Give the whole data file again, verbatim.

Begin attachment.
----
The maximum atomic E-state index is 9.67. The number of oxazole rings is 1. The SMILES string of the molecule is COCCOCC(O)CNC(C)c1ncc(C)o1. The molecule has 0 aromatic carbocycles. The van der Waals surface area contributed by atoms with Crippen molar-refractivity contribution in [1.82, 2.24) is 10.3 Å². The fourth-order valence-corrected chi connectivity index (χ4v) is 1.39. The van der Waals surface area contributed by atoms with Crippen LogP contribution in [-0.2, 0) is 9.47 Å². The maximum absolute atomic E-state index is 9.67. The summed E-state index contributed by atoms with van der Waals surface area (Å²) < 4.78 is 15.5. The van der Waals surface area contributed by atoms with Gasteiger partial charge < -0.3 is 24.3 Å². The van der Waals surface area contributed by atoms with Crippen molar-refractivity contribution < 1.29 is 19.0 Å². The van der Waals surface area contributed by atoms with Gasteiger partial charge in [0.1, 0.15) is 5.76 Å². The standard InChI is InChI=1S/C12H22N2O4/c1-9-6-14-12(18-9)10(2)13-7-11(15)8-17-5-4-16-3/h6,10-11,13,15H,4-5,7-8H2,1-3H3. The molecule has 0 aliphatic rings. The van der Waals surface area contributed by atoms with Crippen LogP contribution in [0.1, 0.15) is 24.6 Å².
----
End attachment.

The maximum atomic E-state index is 9.67. The number of oxazole rings is 1. The SMILES string of the molecule is COCCOCC(O)CNC(C)c1ncc(C)o1. The molecule has 0 aromatic carbocycles. The van der Waals surface area contributed by atoms with Crippen molar-refractivity contribution in [1.82, 2.24) is 10.3 Å². The fourth-order valence-corrected chi connectivity index (χ4v) is 1.39. The van der Waals surface area contributed by atoms with Crippen LogP contribution in [-0.2, 0) is 9.47 Å². The maximum absolute atomic E-state index is 9.67. The summed E-state index contributed by atoms with van der Waals surface area (Å²) < 4.78 is 15.5. The van der Waals surface area contributed by atoms with Gasteiger partial charge < -0.3 is 24.3 Å². The van der Waals surface area contributed by atoms with Crippen molar-refractivity contribution < 1.29 is 19.0 Å². The van der Waals surface area contributed by atoms with Gasteiger partial charge in [0.1, 0.15) is 5.76 Å². The standard InChI is InChI=1S/C12H22N2O4/c1-9-6-14-12(18-9)10(2)13-7-11(15)8-17-5-4-16-3/h6,10-11,13,15H,4-5,7-8H2,1-3H3. The molecule has 0 aliphatic rings. The van der Waals surface area contributed by atoms with Crippen LogP contribution in [0.1, 0.15) is 24.6 Å².